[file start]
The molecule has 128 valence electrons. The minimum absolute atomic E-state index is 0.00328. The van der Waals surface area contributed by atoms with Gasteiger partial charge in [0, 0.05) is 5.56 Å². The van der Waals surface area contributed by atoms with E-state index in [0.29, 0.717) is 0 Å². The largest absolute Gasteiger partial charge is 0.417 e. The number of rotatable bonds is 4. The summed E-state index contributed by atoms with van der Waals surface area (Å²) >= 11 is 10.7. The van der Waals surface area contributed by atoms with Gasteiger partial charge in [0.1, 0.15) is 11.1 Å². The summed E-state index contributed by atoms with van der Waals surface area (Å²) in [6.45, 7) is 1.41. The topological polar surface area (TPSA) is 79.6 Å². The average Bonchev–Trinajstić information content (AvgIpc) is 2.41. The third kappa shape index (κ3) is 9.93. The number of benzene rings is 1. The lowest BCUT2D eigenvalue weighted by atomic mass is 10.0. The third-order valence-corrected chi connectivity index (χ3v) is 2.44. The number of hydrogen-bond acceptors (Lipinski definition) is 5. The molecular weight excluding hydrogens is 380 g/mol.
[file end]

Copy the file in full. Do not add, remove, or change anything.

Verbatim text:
The molecule has 128 valence electrons. The minimum absolute atomic E-state index is 0.00328. The van der Waals surface area contributed by atoms with Gasteiger partial charge in [0, 0.05) is 5.56 Å². The van der Waals surface area contributed by atoms with E-state index in [0.29, 0.717) is 0 Å². The largest absolute Gasteiger partial charge is 0.417 e. The number of rotatable bonds is 4. The summed E-state index contributed by atoms with van der Waals surface area (Å²) >= 11 is 10.7. The van der Waals surface area contributed by atoms with Gasteiger partial charge in [0.1, 0.15) is 11.1 Å². The summed E-state index contributed by atoms with van der Waals surface area (Å²) in [6.45, 7) is 1.41. The topological polar surface area (TPSA) is 79.6 Å². The average Bonchev–Trinajstić information content (AvgIpc) is 2.41. The third kappa shape index (κ3) is 9.93. The number of benzene rings is 1. The lowest BCUT2D eigenvalue weighted by atomic mass is 10.0. The third-order valence-corrected chi connectivity index (χ3v) is 2.44. The number of hydrogen-bond acceptors (Lipinski definition) is 5. The molecular weight excluding hydrogens is 380 g/mol.